Morris Blum was the type of owner who paid as much attention to broadcasting standards as he did to engineering standards, said Merrill Pittman, who served Blum as chief engineer at WANN for nearly 50 years.

Blum “was inclined toward circuits,” Pittman said, “meaning, he knew if something went bad he knew sometimes I wouldn’t be able to put my finger on it right away. He had a lot of tolerance that way.”

Pittman joined WANN in 1949 as a transmitter engineer and eventually became chief engineer. He said Blum was a hands-on owner.

“There was no corporate ownership structure or anything. If I needed to discuss something with him I went in his office. I could get things done much quicker that way,” Pittman said.

EAS involvement

John Bisset, regional sales manager for Broadcast Electronics Inc. and a Radio World columnist, said Blum once hired Bisset’s fledgling contract engineering firm to rebuild the station’s directional antenna site.

“He would come every day to inspect our work but always complimented us on something. He also gave me the best business advice ever. He told me, ‘Just remember John, in some cases you’ll make more money by not working for certain owners,'” Bisset said with a chuckle. “Sage advice for all contract engineers.”

Blum was appointed to the FCC’s National Industry Advisory Committee in 1958 and served on subsequent commission committees through the years, said Frank Lucia, former FCC director of emergency communications and senior advisor, Emergency Alert System.

Lucia said Blum’s volunteer roles on FCC committees included working on the deployment of CONELRAD, the Cold War predecessor to EBS and EAS; the development of the two-tone Emergency Broadcast System attention signal; and field tests to develop the current EAS.

“He was a wonderful generous person who will be missed by all personally and professionally,” Lucia said.

Lucia said Blum also served as the first chair of the Maryland State Emergency Communications Committee. “He never failed to volunteer to work on projects that affected emergency communications. He felt strongly about public service.”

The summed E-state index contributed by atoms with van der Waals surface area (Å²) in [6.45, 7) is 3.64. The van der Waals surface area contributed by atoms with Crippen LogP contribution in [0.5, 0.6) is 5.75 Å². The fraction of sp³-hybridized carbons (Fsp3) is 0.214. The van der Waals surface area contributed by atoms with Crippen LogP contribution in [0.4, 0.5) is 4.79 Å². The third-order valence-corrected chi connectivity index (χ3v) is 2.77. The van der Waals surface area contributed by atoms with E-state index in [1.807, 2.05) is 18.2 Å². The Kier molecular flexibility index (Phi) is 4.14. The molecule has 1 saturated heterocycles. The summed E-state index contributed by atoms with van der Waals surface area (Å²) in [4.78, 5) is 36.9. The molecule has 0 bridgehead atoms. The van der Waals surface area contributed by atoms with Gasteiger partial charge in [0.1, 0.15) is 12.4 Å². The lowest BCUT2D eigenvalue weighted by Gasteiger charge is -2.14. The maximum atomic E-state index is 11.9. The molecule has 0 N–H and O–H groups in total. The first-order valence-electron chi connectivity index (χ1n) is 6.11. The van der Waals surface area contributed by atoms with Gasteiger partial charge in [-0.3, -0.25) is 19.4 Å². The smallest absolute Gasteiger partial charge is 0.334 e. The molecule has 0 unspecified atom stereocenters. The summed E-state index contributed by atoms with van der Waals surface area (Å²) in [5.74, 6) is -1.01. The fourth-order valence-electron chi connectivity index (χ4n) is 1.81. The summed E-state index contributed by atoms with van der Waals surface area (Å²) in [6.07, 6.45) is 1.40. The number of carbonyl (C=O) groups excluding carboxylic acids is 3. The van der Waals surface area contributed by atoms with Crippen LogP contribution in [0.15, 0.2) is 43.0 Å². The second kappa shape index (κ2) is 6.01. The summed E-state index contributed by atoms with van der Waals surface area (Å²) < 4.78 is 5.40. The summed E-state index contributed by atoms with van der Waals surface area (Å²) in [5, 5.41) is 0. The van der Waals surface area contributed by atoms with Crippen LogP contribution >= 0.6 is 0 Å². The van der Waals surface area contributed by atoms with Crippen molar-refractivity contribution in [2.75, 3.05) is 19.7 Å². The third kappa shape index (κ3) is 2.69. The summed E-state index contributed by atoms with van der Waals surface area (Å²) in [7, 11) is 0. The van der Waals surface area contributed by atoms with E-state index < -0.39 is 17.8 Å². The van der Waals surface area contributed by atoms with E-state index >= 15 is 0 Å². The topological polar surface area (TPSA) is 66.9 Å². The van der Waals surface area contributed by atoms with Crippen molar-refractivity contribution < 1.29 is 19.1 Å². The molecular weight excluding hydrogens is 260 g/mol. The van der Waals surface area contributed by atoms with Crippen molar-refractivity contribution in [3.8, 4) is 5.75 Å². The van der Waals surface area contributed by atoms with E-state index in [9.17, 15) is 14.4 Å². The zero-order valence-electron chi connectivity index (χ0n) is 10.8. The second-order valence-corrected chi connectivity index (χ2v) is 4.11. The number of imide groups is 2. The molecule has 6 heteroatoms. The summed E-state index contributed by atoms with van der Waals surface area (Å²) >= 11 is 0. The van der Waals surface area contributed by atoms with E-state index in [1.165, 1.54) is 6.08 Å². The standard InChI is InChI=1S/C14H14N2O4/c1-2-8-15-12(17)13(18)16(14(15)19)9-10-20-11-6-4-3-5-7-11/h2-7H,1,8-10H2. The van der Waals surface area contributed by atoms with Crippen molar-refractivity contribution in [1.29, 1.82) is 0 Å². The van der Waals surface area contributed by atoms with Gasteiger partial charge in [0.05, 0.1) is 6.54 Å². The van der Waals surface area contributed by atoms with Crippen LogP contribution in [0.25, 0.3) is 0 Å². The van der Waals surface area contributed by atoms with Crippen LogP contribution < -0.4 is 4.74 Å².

Jim Weitzman, who purchased WANN from Blum in 1997, said Blum “was constantly working on projects to advance programming, public service and the technical aspects of our industry. He was very well respected for his contributions to broadcasting.”

Even when he sold the radio station in 1997 and “retired” at the age of 88, Blum’s knowledge, wisdom and advice were often sought, Weitzman said.

“He was a mentor to many, including myself, and a ‘mensch’ of the first order,” Weitzman said, using a Yiddish word for a person of admirable character.

Dr. Blum said his father faced a backlash from some segments of the community through the years for serving the African-American audience in Annapolis.

“He was always admired more from afar than from the immediate Annapolis area. The movers and shakers in Annapolis had no regard for him. People looked down upon my father and viewed him as being just a step above running a grocery store in a ghetto neighborhood.”

WANN’s format changed to country in the 1990s to keep up with shifting demographics before Blum sold the station.

Dr. Blum said his father was satisfied with his accomplishments in life and broadcasting.

“What other people thought of us really didn’t matter. He fought bigotry his entire life. However, first and foremost he believed public service should not be ignored and forgotten. I think he left his mark on a lot broadcasters.”